II. Deference Accorded to Plaintiffs' Choice of Forum

It is well settled that every plaintiff's selection of forum receives deference, although the degree of deference "increases as the plaintiff's ties to the forum increase." Wiwa, 226 F.3d at 101. Where a plaintiff has chosen to litigate in his home forum, that choice is "entitled to greater deference" because it is "reasonable to assume that this choice is convenient." Piper Aircraft, 454 U.S. at 255-56; see also Guidi v. Inter-Continental Hotels Corp., 224 F.3d 142, 146 (2d Cir. 2000). In contrast, where the plaintiff is foreign, the strong presumption that "ordinarily" applies to a plaintiff's choice of forum, "is much less reasonable." Piper Aircraft, 454 U.S. at 256; see also Wiwa, 226 F.3d at 103. Consequently, when the real parties in interest are foreign, "the presumption in favor of the [plaintiff's] forum choice applie[s] with less than maximum force." Piper Aircraft, 454 U.S. at 261. This does not mean, however, that dismissal is "automatically barred" when a plaintiff has chosen his home forum, id. at 255 n. 23, nor that dismissal is automatically mandated when a foreign plaintiff is involved. Rather, "some weight" must be given to the foreign plaintiff's forum choice, and "`this reduced weight is not an invitation to accord a foreign plaintiff's selection of an American forum no deference since dismissal for forum non conveniens is the exception rather than the rule.'" Murray v. British Broadcasting Corp., 81 F.3d 287, 290 (2d Cir. 1996) (citation omitted) (emphasis in original). As the Supreme Court noted in Gilbert, in which it applied the doctrine in a case with a "foreign" plaintiff, "the plaintiff's choice of forum should rarely be disturbed." Gilbert, 330 U.S. at 508 (Virginia plaintiff filed action in New York).

The Bermuda defendants emphasize that the plaintiffs in both cases are sophisticated non-American institutions with no ties to the United States and that they invested off-shore in an attempt to avoid American tax liability. They argue that none of the class members in the Cromer action or plaintiffs in the Argos action could have had any reasonable expectation of being able to sue the Bermuda defendants in the United States when they made their investments. The Offer Memo advertising the Fund stated that the Fund was a British Virgin Islands Fund with Bermuda auditors and administrators. Each plaintiff sent its subscription documents to Bermuda and represented and warranted when investing in the Fund that it was not acquiring shares in the United States.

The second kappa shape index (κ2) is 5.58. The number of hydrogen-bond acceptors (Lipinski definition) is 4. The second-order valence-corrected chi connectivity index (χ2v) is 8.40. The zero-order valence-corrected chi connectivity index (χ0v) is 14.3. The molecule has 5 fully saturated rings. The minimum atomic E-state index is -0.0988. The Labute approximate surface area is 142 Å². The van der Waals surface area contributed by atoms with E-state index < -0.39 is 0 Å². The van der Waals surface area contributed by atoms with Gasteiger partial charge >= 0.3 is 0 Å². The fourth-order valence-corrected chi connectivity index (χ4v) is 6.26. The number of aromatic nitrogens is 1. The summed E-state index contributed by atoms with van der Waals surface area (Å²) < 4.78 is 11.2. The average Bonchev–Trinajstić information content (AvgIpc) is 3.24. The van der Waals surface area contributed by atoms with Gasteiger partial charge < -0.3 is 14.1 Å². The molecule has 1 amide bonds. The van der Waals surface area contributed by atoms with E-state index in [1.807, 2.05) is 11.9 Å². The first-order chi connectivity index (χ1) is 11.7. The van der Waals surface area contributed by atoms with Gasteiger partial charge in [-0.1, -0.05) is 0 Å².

To the extent that this argument is an attempt to reargue for a second time the Court's finding in the April 17 Opinion that there is personal jurisdiction over the Bermuda defendants, it can be swiftly rejected. There is no basis presented in these papers to reevaluate the preliminary determination made in that Opinion that there is either general jurisdiction over these defendants based on their continuous and systematic general business contacts with the United States, or specific jurisdiction based on their purposeful activities directed at the residents of the United States in connection with their work on the Fund, or both, and that it is reasonable under the Due Process Clause to exercise this jurisdiction. Moreover, from the perspective of the investors, each investor was advised from the outset of significant connections between the Fund and the United States. The Offer Memo indicates that the Fund's shares are to be purchased in United States currency, that the Fund will engage in trading of United States securities, and that the Fund is managed by Berger, "the sole shareholder of Manhattan Capital Management, Inc.," identified as "a Delaware Corporation."*fn6

Even acknowledging that the Argos plaintiffs are entirely non-American and assuming for the purposes of this Opinion that the Cromer action includes no American-resident plaintiffs,*fn7 the Court still accords some deference to their choice of forum. The level of deference, however, will be ...